King before country
Last Saturday, Tom Gallagher unexpectedly dropped out of the race to represent west-side District 3 on City Council. At the same time, he surprisingly endorsed well-financed, conservative former state Sen. Keith King. It all came almost exactly one month after a video posted to YouTube showed Gallagher asking for political funds from his main base of support, the medical-marijuana industry, which responded with more than $3,300 in donations.
"What instantly came to my mind was: What kind of a deal was brokered there?" says Judy Negley, whose Indispensary centers contributed $500 to Gallagher's campaign. "Who knows what was a factor — like I said, I haven't spoken with Tom — [but], like, what the hell? ... It's just kind of confounding, absolutely."
Neither Gallagher nor King responded to voicemails left by the Independent.
Obviously, there's curiousity about the fate of Gallagher's remaining money. As of press time, Gallagher had not filed a campaign-finance report since March 1; that report listed $3,132.07 on hand for the period between Feb. 15 and Feb. 28, all but $400 clearly tied to marijuana. But the endorsement of King raises other questions, too, especially considering Gallagher's record with the MMJ industry during his years on City Council.
"I think it would be difficult to replicate the kind of support that we would've expected to get from Tom," says Negley.
For instance, though King ignored campaign questionnaires from the Indy and the Colorado Springs Medical Cannabis Council, he described his position on marijuana to the Gazette this way: "We need to ban marijuana retail operations until the Legislature passes the bill to enable Amendment 64." Locally, he says, "stores must be kept out of residential areas" and related taxes should "help cover extra enforcement, legal costs and an educational program ..."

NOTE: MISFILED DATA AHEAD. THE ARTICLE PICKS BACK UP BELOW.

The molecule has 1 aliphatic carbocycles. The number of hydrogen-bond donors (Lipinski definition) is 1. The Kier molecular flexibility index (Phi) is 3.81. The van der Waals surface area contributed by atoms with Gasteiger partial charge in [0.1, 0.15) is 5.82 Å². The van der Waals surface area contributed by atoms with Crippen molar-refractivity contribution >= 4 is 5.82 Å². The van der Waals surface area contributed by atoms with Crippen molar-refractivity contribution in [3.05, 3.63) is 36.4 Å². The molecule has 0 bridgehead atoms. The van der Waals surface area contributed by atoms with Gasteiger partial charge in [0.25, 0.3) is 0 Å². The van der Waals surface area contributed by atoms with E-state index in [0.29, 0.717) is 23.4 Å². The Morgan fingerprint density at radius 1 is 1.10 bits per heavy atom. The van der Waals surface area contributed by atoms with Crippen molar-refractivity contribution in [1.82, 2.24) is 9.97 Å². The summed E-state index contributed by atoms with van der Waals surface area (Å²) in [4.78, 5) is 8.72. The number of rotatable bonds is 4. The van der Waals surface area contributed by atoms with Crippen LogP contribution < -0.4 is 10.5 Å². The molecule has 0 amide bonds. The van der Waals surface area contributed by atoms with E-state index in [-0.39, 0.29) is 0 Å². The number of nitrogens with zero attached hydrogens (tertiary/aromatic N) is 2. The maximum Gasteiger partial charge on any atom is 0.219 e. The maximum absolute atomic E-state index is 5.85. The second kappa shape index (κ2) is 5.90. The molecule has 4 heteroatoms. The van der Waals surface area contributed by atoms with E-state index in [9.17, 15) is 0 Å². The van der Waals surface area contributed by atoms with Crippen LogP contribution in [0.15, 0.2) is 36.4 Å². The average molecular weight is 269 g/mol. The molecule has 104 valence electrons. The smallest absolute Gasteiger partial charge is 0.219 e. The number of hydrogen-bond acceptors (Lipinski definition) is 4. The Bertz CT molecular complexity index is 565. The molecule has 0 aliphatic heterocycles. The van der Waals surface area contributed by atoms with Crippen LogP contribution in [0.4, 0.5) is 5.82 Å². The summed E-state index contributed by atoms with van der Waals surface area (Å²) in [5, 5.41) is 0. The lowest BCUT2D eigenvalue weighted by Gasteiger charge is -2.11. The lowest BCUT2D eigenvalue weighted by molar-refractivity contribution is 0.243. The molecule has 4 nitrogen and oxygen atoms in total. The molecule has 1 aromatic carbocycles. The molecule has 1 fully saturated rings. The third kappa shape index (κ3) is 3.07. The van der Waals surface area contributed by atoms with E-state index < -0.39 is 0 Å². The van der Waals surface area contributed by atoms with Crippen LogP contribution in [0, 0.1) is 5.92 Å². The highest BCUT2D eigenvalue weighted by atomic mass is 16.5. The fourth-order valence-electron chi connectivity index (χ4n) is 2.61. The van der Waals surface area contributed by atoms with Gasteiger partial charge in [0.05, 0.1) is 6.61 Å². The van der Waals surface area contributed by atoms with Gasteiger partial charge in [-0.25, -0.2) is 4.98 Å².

Also, during his last year in the Colorado Senate, he voted in favor of a failed attempt to create a THC-DUI limit for drivers, which the marijuana industry stridently opposes.
Thus: "No, I'm not gonna back King," says Mark Slaugh, membership director for the CSMCC. "We chose [candidate Jim] Bensberg as our backup.
"And, honestly, I'm so ticked off at what Tom did, but I don't wanna have animosity there. It's just about moving forward."
• Reporting on Colorado's regulatory framework, the Oregonian spoke with Marco Vasquez at the Medical Marijuana Enforcement Division, who said the MMED's down to a "skeleton crew" of nine officers and a budget of $3.8 million, from $8.6 million.
• The Joint Select Committee on the Implementation of the Amendment 64 Task Force Recommendations — lawmakers taking up the next phase of the cause begun by volunteers — will meet publicly at 1:30 p.m., Friday, March 22 in the Old Supreme Court Chambers in the state Capitol building.